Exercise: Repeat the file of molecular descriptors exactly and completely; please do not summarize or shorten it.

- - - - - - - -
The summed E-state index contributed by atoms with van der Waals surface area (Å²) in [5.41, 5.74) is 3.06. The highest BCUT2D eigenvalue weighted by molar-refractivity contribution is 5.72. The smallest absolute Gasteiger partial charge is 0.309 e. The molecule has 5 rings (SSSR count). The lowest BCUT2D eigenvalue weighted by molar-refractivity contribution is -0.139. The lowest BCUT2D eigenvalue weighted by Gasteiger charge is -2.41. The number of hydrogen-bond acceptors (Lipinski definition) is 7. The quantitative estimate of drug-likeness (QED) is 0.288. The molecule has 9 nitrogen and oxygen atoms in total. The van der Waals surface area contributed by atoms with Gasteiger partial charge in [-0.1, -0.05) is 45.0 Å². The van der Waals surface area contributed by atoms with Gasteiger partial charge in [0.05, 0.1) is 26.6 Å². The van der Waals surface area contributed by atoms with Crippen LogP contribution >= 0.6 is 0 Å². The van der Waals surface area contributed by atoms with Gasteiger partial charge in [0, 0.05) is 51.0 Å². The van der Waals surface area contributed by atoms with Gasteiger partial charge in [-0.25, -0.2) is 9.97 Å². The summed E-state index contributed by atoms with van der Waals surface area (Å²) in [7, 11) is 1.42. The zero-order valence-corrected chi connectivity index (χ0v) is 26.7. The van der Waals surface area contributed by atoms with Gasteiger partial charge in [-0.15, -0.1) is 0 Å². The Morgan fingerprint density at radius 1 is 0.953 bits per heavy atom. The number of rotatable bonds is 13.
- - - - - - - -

The summed E-state index contributed by atoms with van der Waals surface area (Å²) in [5.41, 5.74) is 3.06. The highest BCUT2D eigenvalue weighted by molar-refractivity contribution is 5.72. The smallest absolute Gasteiger partial charge is 0.309 e. The molecule has 5 rings (SSSR count). The lowest BCUT2D eigenvalue weighted by molar-refractivity contribution is -0.139. The lowest BCUT2D eigenvalue weighted by Gasteiger charge is -2.41. The number of hydrogen-bond acceptors (Lipinski definition) is 7. The quantitative estimate of drug-likeness (QED) is 0.288. The molecule has 9 nitrogen and oxygen atoms in total. The van der Waals surface area contributed by atoms with Gasteiger partial charge in [-0.1, -0.05) is 45.0 Å². The van der Waals surface area contributed by atoms with Gasteiger partial charge in [0.05, 0.1) is 26.6 Å². The van der Waals surface area contributed by atoms with Crippen LogP contribution >= 0.6 is 0 Å². The van der Waals surface area contributed by atoms with Gasteiger partial charge in [0, 0.05) is 51.0 Å². The van der Waals surface area contributed by atoms with Gasteiger partial charge in [-0.25, -0.2) is 9.97 Å². The summed E-state index contributed by atoms with van der Waals surface area (Å²) in [7, 11) is 1.42. The zero-order valence-corrected chi connectivity index (χ0v) is 26.7. The van der Waals surface area contributed by atoms with Gasteiger partial charge in [-0.15, -0.1) is 0 Å². The Morgan fingerprint density at radius 1 is 0.953 bits per heavy atom. The number of rotatable bonds is 13.